Driving safety improvements with road safety training

With our 10,000 engineers driving more than 342 million kilometres a year visiting customers' homes, driver safety is a key priority at Centrica.

With our 10,000 engineers driving more than 342 million kilometres a year visiting customers’ homes, driver safety is a key priority at Centrica. With so many miles driven, road accidents form one of the main safety risks.

We confront this challenge by requiring driver safety training for high-risk drivers, such as high mileage, young or new drivers, as well as those employees changing vehicle types. We also work to raise awareness to all our people of safe driving practices through communications campaigns.

Our stringent road safety policy seeks to place safety at the forefront of our people’s minds. In particular, it has been effective in lowering the risk of distracted driving which forms one of the main causes of accidents, by making it against our company policy to use mobile phones when driving.

During 2013, more than 4,800 employees took part in driver safety training across British Gas and Direct Energy. Our rigorous approach to driver safety training has proved highly effective with low severity road incidents declining to 4.91 per million km driven – a decrease of 2% since 2012 or 48% since 2010. The total number of high severity incidents fell from six to one compared with 2012.

At British Gas, drivers can complete driver development training such as a BTEC level 3 advanced award and gain learnings on specific issues through online courses such as hazard perception. All new van drivers receive thorough road safety fleet induction training that involves both a theory and practical assessment. Training is heavily supported by ongoing awareness campaigns, which, for example, promote how to drive safely in difficult winter conditions.

Also, in recognition of the growing number of electric vehicles (EV’s) used in our fleets and company car programme, we are increasing the provision of safety training specific to EV’s. EV’s have different safety risks compared with driving a petrol or diesel car, so require different training. British Gas is trialling electric vans for engineers and currently has 26 in operation with plans to extend this to 1,300 by 2016 depending on the availability of suitable models.

In Direct Energy, fleet engineers receive driver safety training prior to commencing work and annually thereafter. The training is delivered primarily through the Plan, Analyze, Communicate and Execute (PACE) programme. This involves the engineers conducting an effective safety check prior to driving, followed by a practical road assessment that includes speed of travel, stopping distances as well the requirement to verbally describe the hazards encountered together with action to ensure optimal hazard avoidance. The engineer’s driving is then analysed and improvement areas shared. Learnings on identified improvements are supported by classroom sessions that span a wide variety of topics like collision causation, vehicle dynamics and driving culture which is subsequently applied to an additional practical road session to embed newly learnt behaviours. Should any driver be found at fault of an accident, they are also required to undertake remedial driver training within 30 days of the event.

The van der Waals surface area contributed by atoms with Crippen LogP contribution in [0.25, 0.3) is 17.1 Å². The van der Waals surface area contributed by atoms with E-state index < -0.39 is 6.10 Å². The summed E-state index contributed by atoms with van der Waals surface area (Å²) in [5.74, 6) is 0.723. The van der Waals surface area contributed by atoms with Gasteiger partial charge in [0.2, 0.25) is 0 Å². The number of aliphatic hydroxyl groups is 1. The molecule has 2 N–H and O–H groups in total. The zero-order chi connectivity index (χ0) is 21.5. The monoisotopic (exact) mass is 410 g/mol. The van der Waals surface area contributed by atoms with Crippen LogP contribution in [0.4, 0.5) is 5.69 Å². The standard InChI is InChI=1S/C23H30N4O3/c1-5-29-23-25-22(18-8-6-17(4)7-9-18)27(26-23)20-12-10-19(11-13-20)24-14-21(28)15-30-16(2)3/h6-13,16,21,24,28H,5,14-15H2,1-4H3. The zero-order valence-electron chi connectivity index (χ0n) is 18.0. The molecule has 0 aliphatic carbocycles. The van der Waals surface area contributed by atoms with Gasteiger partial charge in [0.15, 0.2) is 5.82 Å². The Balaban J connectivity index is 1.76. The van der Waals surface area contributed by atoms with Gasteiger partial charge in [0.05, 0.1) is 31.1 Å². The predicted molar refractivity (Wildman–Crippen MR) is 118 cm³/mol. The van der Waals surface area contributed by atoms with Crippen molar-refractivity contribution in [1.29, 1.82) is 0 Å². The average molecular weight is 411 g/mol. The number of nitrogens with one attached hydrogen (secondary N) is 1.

Ongoing monitoring and evaluation of engineer driving is crucial in lowering emerging road risks. For example, British Gas’ Driver Risk Management system (DRMS) monitors performance and highlights higher risk drivers we can support with targeted driver development training. In 2013, British Gas also conducted a trial whereby some of its fleet drivers were monitored with the purpose of improving road behaviours through focusing on reducing harsh acceleration, braking, cornering and speeding. Likewise, Direct Energy’s vehicle telematics systems have proved highly effective in coaching their engineers to embed better driving behaviours as well as improve fuel consumption and therefore lower emissions from erratic driving and idling.

In 2014, we will remain committed to ensuring the safety of our people and the wider public by working hard to ensure the prevention of road incidents through effective training and awareness programmes.



1 Assured by Deloitte LLP for 2013 reporting.